Success, however, is not based solely on championships. Winning consistently is a more realistic goal.
Take BC’s efforts in the major revenue sports such as men’s and women’s basketball, football, and baseball. Based on wins and losses, the switch from the Big East to the ACC has almost been a push.
This is what a lot of people here have been saying; it is the overall competitiveness
Former Big East commissioner Mike Tranghese, who had an up-close look at BC’s departure six years ago, says that while he didn’t agree with the way BC departed, he understands the reasons.
Sounds as if there are a lot of bad feelings over this
According to Tranghese, the BC president, Rev. William Leahy, “had concerns about the league getting away from its base and adding schools, and Gene [DeFilippo, the athletic director] was worried the league was going to implode. And both of those concerns had some merit.’’
Doesn't sound like this was a capricious or unwarranted concern
He acknowledges that the championships have not come, but the overall level of competition has risen.“Take women’s soccer,’’ he said. “In the last five years, we’ve been to the Round of 16 four times, and this year we went to the Final Four.’’
Sounds like the entire program is benefitting from this as they are in the most competitive soccer league in the US
The Orange will anchor BC’s schedule every Thanksgiving weekend from 2017 through 2023. They also will play the Eagles in 2013 and 2014.
That should establish a natural rival at the end of the season. Starting the season with a similar rival is more problematic.
In basketball, BC will play UMass, Providence, Holy Cross, and Harvard on a regular basis in nonconference competition.
So again, GDF is working on this; besides Syracuse, who in football was a natural rival?
Still, the BC-ACC marriage appears solid, despite the Big East’s standing offer for BC to return. ACC commissioner John Swofford said BC has brought much more to the conference than simply a New England address.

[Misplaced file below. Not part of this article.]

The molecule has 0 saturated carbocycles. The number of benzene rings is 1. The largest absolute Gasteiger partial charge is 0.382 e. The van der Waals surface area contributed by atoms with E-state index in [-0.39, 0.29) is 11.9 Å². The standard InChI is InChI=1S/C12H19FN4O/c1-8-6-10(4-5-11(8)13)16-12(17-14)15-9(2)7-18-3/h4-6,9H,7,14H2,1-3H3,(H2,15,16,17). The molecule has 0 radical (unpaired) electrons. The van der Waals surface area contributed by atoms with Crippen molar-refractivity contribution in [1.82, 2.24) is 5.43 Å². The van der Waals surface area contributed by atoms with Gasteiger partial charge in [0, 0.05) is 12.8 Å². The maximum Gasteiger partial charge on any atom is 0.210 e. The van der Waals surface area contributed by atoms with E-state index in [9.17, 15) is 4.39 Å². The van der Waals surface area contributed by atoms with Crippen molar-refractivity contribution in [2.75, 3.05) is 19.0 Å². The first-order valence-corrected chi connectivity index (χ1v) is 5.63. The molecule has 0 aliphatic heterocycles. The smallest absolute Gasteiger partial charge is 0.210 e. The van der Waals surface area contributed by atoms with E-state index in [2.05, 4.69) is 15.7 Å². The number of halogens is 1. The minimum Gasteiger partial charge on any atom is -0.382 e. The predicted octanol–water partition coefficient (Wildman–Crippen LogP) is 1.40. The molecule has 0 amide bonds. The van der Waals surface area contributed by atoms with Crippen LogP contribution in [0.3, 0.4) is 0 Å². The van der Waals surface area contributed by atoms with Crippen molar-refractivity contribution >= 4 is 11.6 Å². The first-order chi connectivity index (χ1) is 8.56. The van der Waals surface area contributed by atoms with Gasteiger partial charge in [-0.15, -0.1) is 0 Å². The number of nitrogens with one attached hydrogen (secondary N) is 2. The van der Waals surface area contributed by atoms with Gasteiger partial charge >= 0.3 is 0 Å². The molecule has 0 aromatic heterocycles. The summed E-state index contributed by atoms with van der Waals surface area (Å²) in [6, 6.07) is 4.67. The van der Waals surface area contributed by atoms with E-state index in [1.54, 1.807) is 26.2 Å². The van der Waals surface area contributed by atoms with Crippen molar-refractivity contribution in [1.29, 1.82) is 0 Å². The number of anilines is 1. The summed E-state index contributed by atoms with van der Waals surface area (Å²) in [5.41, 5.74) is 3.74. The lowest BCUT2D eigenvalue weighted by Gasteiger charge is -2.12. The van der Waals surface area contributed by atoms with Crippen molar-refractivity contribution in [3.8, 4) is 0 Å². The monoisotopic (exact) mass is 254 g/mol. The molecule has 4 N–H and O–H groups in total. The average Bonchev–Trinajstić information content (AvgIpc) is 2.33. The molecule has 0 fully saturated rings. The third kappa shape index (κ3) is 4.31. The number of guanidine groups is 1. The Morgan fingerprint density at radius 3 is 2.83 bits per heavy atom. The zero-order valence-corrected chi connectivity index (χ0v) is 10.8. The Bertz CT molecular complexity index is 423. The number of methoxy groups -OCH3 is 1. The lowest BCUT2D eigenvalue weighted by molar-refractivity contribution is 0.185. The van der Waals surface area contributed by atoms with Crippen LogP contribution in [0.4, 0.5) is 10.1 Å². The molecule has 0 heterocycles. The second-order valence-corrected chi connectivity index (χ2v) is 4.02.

Again, what hard feelings?
The question you ask now is, ‘Do we want to be playing football with South Florida, Central Florida, Louisville, Cincinnati, Connecticut, and Rutgers, or do we want to be in the league we’re in?’ And the answer is we want to be in the league we’re in.
And these teams are a legitimate rivalry?
“What people forget is what I inherited when I got here [in 1997]. Football had three winning teams in 10 years, hockey had six consecutive losing programs. Our basketball coach [Jim O’Brien] had gotten into a brouhaha with the admissions director, and he left and most of our players transferred out.
“We had a class-action complaint [about equity in funding men’s and women’s sports] that took us five years to settle because 72 percent of our athletic aid was going to men and 28 to women. Now we’re 50-50. And we had asked 13 players to leave school because of a gambling scandal. Now that’s what we inherited here in 1997.
What was the admin responsible for this state of affairs?
And what of the progress in facilities, which are important in attracting recruits?
“No. 2 are the facilities. Every single thing in Conte Forum is brand new. We built a soccer/lacrosse stadium. We built a field hockey stadium. Baseball, we have most of the money raised. As soon as our strategic plan is approved, we’re going to build a baseball and softball facility on the Brighton campus.
THIS IS AN EASY GAME TO PLAY>